“If y’all can’t get in the groove tonight, you’d better just go back to where you came from,” offered Joe Nick Patoski to a packed Paramount Theatre Saturday night. Having just screened his new doc, Sir Doug & the Genuine Texas Cosmic Groove, he made the most convincing case for his subject as Texas’ essential musician with an all-star music tribute.
Freda & the Firedogs opened, Marcia Ball and company hearkening the heyday of Seventies Austin as the fivepiece unloaded a casual “Be Real” and “Texas Me.” The aura of the venue was boisterous, with hollering from the start and the audience resisting the staid setting as Sahm’s eclectic and infectious groove instantly took over.
For the next two hours, a roll call of Texas’ top musicians poured onstage in rapid succession, supported by the stellar house band of Charlie Sexton, bandleader Michael Ramos, Denny Freeman, Speedy Sparks, and the original bass player for the Sir Douglas Quintet, Jack Barber. The Bizarros delivered a loose “Groover’s Paradise” and the Krayolas’ David and Hector Saldona, decked out in garish suits, offered up “Who’ll Be the Next in Line.” Patricia Vonne schooled everyone on castanets via “And It Didn’t Even Bring Me Down,” and Rosie Flores mined Sahm’s “Rollin’ Rollin’,” both sparking cheers from the San Antonio contingent.
Terry Allen kicked out “I’m Not that Kat Anymore” on keys, and Australian duo Luluc testified to Sahm’s international influence with “Sunday Sunny Mill Valley Groove Day.” Bill Kirchen and the West Side Horns established a mid-set musical groove before Cajun rocker C.C. Adcock dropped “Wasted Days and Wasted Nights” and the Iguanas rolled Tex-Mex with “Nitty Gritty.” Filmmaker Robert Rodriguez burned a dark and bluesy “Hey Baby Que Paso” with his Del Castillo offshoot Chingon.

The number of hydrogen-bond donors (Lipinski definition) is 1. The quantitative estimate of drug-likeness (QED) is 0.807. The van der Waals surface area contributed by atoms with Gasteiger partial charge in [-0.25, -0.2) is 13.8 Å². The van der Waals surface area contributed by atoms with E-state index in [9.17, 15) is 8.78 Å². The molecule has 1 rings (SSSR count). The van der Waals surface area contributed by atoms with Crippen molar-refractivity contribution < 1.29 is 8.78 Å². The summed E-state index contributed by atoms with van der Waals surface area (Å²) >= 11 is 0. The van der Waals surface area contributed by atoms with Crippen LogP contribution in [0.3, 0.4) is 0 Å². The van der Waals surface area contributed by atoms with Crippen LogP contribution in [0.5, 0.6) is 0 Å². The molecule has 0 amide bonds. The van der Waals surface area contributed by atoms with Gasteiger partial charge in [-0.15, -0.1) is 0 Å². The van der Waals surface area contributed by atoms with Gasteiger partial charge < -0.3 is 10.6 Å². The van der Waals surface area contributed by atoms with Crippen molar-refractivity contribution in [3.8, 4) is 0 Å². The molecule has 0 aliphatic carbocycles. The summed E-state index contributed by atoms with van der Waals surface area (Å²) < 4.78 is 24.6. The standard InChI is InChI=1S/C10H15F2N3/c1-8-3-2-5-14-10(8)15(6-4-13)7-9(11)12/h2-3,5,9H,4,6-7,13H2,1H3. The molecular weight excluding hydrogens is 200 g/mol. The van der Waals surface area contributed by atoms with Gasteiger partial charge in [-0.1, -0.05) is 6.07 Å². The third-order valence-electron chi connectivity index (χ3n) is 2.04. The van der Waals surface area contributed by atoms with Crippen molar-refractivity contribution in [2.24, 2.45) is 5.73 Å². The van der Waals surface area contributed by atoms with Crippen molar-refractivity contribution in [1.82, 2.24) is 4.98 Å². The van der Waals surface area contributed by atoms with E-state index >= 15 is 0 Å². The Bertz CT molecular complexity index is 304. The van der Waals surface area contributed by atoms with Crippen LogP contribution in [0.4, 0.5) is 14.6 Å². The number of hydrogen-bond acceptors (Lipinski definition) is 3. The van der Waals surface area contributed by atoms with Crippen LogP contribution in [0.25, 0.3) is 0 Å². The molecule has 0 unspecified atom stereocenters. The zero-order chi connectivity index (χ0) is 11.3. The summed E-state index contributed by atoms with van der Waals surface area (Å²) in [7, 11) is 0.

Following Sexton’s funky jazz flourish on “The Song of Everything,” Steve Earle closed the guest lineup with “The Rains Came” and his own “San Antonio Girl,” aided by Austin’s Mastersons on fiddle and guitar.
Texas Tornados, led by Shawn Sahm playing every part of his father’s dynamic energy and enthusiasm, brought the evening full-circle with an hour set that dug deep (“Meet Me in Stockholm”) and retreaded early numbers with their own flair (Augie Meyers’ ripping accordion on “Hey Baby Que Paso”).
“We’re gonna turn the Paramount into the Soap Creek Saloon tonight,” declared Sahm, bringing on brother Shandon Sahm to play drums for a rousing “Mendicino.” A few songs in, the aisles filled with dancers as Earle joined back on guitar for “Groover’s Paradise” and “Texas Tornado,” and Roy Head spun microphone acrobatics around his “Treat Her Right.”
Closing send-off “She’s About a Mover” packed the stage with the entire cast. As Patoski made clear, this was just the beginning of a new movement to bring Doug Sahm the recognition he deserves for his incomparable role in American music. Saturday night, that mission reignited the cosmic groove in Austin and beyond..
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